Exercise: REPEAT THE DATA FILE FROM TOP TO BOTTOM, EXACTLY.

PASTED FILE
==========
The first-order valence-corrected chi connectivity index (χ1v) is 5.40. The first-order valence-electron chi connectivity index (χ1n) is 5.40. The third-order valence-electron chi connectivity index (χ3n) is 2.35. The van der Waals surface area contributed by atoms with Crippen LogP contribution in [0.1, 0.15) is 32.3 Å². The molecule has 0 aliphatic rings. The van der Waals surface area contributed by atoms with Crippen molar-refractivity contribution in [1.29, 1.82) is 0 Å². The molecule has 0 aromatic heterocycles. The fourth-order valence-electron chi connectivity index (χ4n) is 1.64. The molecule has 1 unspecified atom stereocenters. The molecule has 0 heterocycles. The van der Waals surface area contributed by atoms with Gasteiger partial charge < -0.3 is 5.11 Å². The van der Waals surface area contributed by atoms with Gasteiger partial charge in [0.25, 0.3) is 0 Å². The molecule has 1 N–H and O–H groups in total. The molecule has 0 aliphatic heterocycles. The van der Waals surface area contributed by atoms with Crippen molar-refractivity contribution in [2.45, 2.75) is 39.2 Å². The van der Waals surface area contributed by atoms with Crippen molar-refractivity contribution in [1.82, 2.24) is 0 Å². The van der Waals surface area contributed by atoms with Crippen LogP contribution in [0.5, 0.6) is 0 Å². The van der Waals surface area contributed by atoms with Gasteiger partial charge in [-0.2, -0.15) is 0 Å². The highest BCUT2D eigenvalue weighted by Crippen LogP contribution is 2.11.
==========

The first-order valence-corrected chi connectivity index (χ1v) is 5.40. The first-order valence-electron chi connectivity index (χ1n) is 5.40. The third-order valence-electron chi connectivity index (χ3n) is 2.35. The van der Waals surface area contributed by atoms with Crippen LogP contribution in [0.1, 0.15) is 32.3 Å². The molecule has 0 aliphatic rings. The van der Waals surface area contributed by atoms with Crippen molar-refractivity contribution in [1.29, 1.82) is 0 Å². The molecule has 0 aromatic heterocycles. The fourth-order valence-electron chi connectivity index (χ4n) is 1.64. The molecule has 1 unspecified atom stereocenters. The molecule has 0 heterocycles. The van der Waals surface area contributed by atoms with Gasteiger partial charge < -0.3 is 5.11 Å². The van der Waals surface area contributed by atoms with Gasteiger partial charge in [0.25, 0.3) is 0 Å². The molecule has 1 N–H and O–H groups in total. The molecule has 0 aliphatic heterocycles. The van der Waals surface area contributed by atoms with Crippen molar-refractivity contribution in [2.45, 2.75) is 39.2 Å². The van der Waals surface area contributed by atoms with Crippen molar-refractivity contribution in [1.82, 2.24) is 0 Å². The van der Waals surface area contributed by atoms with Crippen LogP contribution in [0.5, 0.6) is 0 Å². The van der Waals surface area contributed by atoms with Gasteiger partial charge in [-0.2, -0.15) is 0 Å². The highest BCUT2D eigenvalue weighted by Crippen LogP contribution is 2.11.